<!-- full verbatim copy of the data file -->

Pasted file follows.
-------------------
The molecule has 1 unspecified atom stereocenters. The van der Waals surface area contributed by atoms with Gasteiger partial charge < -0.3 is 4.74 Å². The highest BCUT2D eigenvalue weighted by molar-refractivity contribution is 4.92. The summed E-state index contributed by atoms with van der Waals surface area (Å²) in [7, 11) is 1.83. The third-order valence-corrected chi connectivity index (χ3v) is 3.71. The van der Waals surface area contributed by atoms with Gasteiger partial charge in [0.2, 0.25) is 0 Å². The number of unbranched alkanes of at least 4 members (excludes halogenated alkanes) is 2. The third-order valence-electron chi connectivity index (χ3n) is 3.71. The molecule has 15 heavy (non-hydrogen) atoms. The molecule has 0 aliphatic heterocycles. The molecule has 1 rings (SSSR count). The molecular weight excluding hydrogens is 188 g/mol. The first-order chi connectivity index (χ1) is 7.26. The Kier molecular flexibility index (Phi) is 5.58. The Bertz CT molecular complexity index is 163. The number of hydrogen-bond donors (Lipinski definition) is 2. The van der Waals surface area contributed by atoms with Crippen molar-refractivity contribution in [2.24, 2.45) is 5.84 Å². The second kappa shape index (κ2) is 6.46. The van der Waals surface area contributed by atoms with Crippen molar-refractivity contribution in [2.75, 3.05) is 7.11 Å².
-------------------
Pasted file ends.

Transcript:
The molecule has 1 unspecified atom stereocenters. The van der Waals surface area contributed by atoms with Gasteiger partial charge < -0.3 is 4.74 Å². The highest BCUT2D eigenvalue weighted by molar-refractivity contribution is 4.92. The summed E-state index contributed by atoms with van der Waals surface area (Å²) in [7, 11) is 1.83. The third-order valence-corrected chi connectivity index (χ3v) is 3.71. The van der Waals surface area contributed by atoms with Gasteiger partial charge in [0.2, 0.25) is 0 Å². The number of unbranched alkanes of at least 4 members (excludes halogenated alkanes) is 2. The third-order valence-electron chi connectivity index (χ3n) is 3.71. The molecule has 15 heavy (non-hydrogen) atoms. The molecule has 0 aliphatic heterocycles. The molecule has 1 rings (SSSR count). The molecular weight excluding hydrogens is 188 g/mol. The first-order chi connectivity index (χ1) is 7.26. The Kier molecular flexibility index (Phi) is 5.58. The Bertz CT molecular complexity index is 163. The number of hydrogen-bond donors (Lipinski definition) is 2. The van der Waals surface area contributed by atoms with Crippen molar-refractivity contribution in [2.24, 2.45) is 5.84 Å². The second kappa shape index (κ2) is 6.46. The van der Waals surface area contributed by atoms with Crippen molar-refractivity contribution in [2.75, 3.05) is 7.11 Å².